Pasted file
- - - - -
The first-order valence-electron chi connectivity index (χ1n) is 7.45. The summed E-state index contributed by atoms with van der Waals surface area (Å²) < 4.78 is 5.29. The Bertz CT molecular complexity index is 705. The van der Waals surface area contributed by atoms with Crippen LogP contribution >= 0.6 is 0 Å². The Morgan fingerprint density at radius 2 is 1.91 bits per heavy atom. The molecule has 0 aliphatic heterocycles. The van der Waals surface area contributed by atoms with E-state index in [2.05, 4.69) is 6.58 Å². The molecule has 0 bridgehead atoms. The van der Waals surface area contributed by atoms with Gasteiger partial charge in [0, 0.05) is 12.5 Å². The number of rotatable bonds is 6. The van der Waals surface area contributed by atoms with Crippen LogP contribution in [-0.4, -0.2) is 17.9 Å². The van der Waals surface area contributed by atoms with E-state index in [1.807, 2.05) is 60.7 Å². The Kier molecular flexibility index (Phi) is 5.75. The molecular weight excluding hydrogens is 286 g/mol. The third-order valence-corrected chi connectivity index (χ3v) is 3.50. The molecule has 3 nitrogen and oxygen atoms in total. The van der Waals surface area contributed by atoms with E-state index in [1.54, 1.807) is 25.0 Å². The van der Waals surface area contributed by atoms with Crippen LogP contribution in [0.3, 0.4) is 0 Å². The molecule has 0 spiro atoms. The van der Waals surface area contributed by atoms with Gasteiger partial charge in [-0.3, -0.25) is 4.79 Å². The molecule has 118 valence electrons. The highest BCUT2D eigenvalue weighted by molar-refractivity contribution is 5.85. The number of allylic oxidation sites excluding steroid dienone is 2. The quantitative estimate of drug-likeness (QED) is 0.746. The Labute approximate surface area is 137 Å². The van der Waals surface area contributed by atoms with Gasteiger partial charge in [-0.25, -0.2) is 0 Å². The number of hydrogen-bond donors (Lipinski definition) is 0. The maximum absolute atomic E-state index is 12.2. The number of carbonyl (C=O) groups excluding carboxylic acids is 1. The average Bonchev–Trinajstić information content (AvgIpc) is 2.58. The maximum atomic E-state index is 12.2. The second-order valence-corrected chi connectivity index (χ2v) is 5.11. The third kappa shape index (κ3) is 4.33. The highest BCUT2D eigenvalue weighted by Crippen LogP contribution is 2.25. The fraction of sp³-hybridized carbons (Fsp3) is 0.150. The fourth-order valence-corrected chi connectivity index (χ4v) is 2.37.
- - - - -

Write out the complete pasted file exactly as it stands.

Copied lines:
The first-order valence-electron chi connectivity index (χ1n) is 7.45. The summed E-state index contributed by atoms with van der Waals surface area (Å²) < 4.78 is 5.29. The Bertz CT molecular complexity index is 705. The van der Waals surface area contributed by atoms with Crippen LogP contribution >= 0.6 is 0 Å². The Morgan fingerprint density at radius 2 is 1.91 bits per heavy atom. The molecule has 0 aliphatic heterocycles. The van der Waals surface area contributed by atoms with E-state index in [2.05, 4.69) is 6.58 Å². The molecule has 0 bridgehead atoms. The van der Waals surface area contributed by atoms with Gasteiger partial charge in [0, 0.05) is 12.5 Å². The number of rotatable bonds is 6. The van der Waals surface area contributed by atoms with Crippen LogP contribution in [-0.4, -0.2) is 17.9 Å². The van der Waals surface area contributed by atoms with E-state index in [1.807, 2.05) is 60.7 Å². The Kier molecular flexibility index (Phi) is 5.75. The molecular weight excluding hydrogens is 286 g/mol. The third-order valence-corrected chi connectivity index (χ3v) is 3.50. The molecule has 3 nitrogen and oxygen atoms in total. The van der Waals surface area contributed by atoms with E-state index in [1.54, 1.807) is 25.0 Å². The van der Waals surface area contributed by atoms with Crippen LogP contribution in [0.3, 0.4) is 0 Å². The molecule has 0 spiro atoms. The van der Waals surface area contributed by atoms with Gasteiger partial charge in [-0.3, -0.25) is 4.79 Å². The molecule has 118 valence electrons. The highest BCUT2D eigenvalue weighted by molar-refractivity contribution is 5.85. The number of allylic oxidation sites excluding steroid dienone is 2. The quantitative estimate of drug-likeness (QED) is 0.746. The Labute approximate surface area is 137 Å². The van der Waals surface area contributed by atoms with Gasteiger partial charge in [-0.25, -0.2) is 0 Å². The number of hydrogen-bond donors (Lipinski definition) is 0. The maximum absolute atomic E-state index is 12.2. The number of carbonyl (C=O) groups excluding carboxylic acids is 1. The average Bonchev–Trinajstić information content (AvgIpc) is 2.58. The maximum atomic E-state index is 12.2. The second-order valence-corrected chi connectivity index (χ2v) is 5.11. The third kappa shape index (κ3) is 4.33. The highest BCUT2D eigenvalue weighted by Crippen LogP contribution is 2.25. The fraction of sp³-hybridized carbons (Fsp3) is 0.150. The fourth-order valence-corrected chi connectivity index (χ4v) is 2.37.